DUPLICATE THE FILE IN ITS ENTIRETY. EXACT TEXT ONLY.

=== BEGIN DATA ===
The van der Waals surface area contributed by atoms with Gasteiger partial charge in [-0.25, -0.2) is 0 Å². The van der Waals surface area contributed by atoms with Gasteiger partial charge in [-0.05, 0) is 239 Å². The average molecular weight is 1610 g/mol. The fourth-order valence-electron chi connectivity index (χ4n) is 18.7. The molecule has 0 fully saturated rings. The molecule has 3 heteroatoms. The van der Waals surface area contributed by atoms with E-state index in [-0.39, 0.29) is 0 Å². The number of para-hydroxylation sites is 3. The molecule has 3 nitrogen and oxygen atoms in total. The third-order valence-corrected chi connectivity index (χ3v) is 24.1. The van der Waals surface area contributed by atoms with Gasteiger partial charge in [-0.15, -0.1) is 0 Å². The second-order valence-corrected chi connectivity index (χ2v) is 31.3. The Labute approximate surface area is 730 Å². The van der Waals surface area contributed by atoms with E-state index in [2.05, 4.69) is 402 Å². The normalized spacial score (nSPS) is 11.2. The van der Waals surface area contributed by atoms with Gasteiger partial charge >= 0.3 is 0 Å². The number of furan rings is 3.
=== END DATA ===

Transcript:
The van der Waals surface area contributed by atoms with Gasteiger partial charge in [-0.25, -0.2) is 0 Å². The van der Waals surface area contributed by atoms with Gasteiger partial charge in [-0.05, 0) is 239 Å². The average molecular weight is 1610 g/mol. The fourth-order valence-electron chi connectivity index (χ4n) is 18.7. The molecule has 0 fully saturated rings. The molecule has 3 heteroatoms. The van der Waals surface area contributed by atoms with E-state index in [-0.39, 0.29) is 0 Å². The number of para-hydroxylation sites is 3. The molecule has 3 nitrogen and oxygen atoms in total. The third-order valence-corrected chi connectivity index (χ3v) is 24.1. The van der Waals surface area contributed by atoms with Gasteiger partial charge in [-0.15, -0.1) is 0 Å². The second-order valence-corrected chi connectivity index (χ2v) is 31.3. The Labute approximate surface area is 730 Å². The van der Waals surface area contributed by atoms with E-state index in [2.05, 4.69) is 402 Å². The normalized spacial score (nSPS) is 11.2. The van der Waals surface area contributed by atoms with Gasteiger partial charge >= 0.3 is 0 Å². The number of furan rings is 3.